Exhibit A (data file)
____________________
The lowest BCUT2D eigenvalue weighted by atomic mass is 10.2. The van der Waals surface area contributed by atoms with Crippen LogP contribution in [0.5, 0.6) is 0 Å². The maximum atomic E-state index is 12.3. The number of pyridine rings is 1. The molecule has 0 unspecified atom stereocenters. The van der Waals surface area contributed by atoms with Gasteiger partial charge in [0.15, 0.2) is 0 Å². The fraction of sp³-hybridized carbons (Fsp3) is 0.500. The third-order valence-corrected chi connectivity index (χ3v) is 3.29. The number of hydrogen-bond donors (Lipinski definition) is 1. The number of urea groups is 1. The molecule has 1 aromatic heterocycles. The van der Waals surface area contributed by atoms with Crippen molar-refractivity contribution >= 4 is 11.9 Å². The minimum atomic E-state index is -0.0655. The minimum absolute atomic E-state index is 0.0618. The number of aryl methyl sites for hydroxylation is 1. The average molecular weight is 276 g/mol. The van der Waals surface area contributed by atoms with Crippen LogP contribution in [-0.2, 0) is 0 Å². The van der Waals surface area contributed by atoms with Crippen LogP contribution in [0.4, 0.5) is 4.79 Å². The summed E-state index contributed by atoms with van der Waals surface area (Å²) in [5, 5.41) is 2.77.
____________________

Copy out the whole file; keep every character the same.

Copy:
The lowest BCUT2D eigenvalue weighted by atomic mass is 10.2. The van der Waals surface area contributed by atoms with Crippen LogP contribution in [0.5, 0.6) is 0 Å². The maximum atomic E-state index is 12.3. The number of pyridine rings is 1. The molecule has 0 unspecified atom stereocenters. The van der Waals surface area contributed by atoms with Gasteiger partial charge in [0.15, 0.2) is 0 Å². The fraction of sp³-hybridized carbons (Fsp3) is 0.500. The third-order valence-corrected chi connectivity index (χ3v) is 3.29. The number of hydrogen-bond donors (Lipinski definition) is 1. The number of urea groups is 1. The molecule has 1 aromatic heterocycles. The van der Waals surface area contributed by atoms with Crippen molar-refractivity contribution >= 4 is 11.9 Å². The minimum atomic E-state index is -0.0655. The minimum absolute atomic E-state index is 0.0618. The number of aryl methyl sites for hydroxylation is 1. The average molecular weight is 276 g/mol. The van der Waals surface area contributed by atoms with Crippen LogP contribution in [-0.2, 0) is 0 Å². The van der Waals surface area contributed by atoms with Crippen LogP contribution in [0.4, 0.5) is 4.79 Å². The summed E-state index contributed by atoms with van der Waals surface area (Å²) in [5, 5.41) is 2.77.